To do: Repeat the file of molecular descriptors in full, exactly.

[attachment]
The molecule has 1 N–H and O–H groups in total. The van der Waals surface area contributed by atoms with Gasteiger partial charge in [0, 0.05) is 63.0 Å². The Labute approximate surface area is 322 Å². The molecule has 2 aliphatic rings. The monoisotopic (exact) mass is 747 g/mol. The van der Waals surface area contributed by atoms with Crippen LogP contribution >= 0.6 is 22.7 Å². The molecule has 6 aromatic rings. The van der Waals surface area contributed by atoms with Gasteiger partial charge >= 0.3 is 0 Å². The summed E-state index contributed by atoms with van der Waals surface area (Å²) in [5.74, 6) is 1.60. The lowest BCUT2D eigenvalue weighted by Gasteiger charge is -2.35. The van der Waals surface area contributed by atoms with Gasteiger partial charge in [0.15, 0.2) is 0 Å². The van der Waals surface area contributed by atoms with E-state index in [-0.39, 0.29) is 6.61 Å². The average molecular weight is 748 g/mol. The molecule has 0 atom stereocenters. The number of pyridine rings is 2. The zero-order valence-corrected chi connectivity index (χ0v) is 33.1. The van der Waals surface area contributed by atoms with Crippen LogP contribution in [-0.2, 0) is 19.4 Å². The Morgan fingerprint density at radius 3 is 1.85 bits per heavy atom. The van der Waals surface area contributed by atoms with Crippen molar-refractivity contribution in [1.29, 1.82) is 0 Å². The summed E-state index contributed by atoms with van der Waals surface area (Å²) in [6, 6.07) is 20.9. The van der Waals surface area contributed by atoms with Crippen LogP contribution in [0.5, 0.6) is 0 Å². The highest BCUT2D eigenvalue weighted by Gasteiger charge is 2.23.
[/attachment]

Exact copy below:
The molecule has 1 N–H and O–H groups in total. The van der Waals surface area contributed by atoms with Gasteiger partial charge in [0, 0.05) is 63.0 Å². The Labute approximate surface area is 322 Å². The molecule has 2 aliphatic rings. The monoisotopic (exact) mass is 747 g/mol. The van der Waals surface area contributed by atoms with Crippen LogP contribution >= 0.6 is 22.7 Å². The molecule has 6 aromatic rings. The van der Waals surface area contributed by atoms with Gasteiger partial charge >= 0.3 is 0 Å². The summed E-state index contributed by atoms with van der Waals surface area (Å²) in [5.74, 6) is 1.60. The lowest BCUT2D eigenvalue weighted by Gasteiger charge is -2.35. The van der Waals surface area contributed by atoms with Gasteiger partial charge in [0.15, 0.2) is 0 Å². The van der Waals surface area contributed by atoms with E-state index in [-0.39, 0.29) is 6.61 Å². The average molecular weight is 748 g/mol. The molecule has 0 atom stereocenters. The number of pyridine rings is 2. The zero-order valence-corrected chi connectivity index (χ0v) is 33.1. The van der Waals surface area contributed by atoms with Crippen LogP contribution in [-0.2, 0) is 19.4 Å². The Morgan fingerprint density at radius 3 is 1.85 bits per heavy atom. The van der Waals surface area contributed by atoms with Crippen molar-refractivity contribution in [1.29, 1.82) is 0 Å². The summed E-state index contributed by atoms with van der Waals surface area (Å²) in [6, 6.07) is 20.9. The van der Waals surface area contributed by atoms with Crippen LogP contribution in [0.5, 0.6) is 0 Å². The highest BCUT2D eigenvalue weighted by Gasteiger charge is 2.23.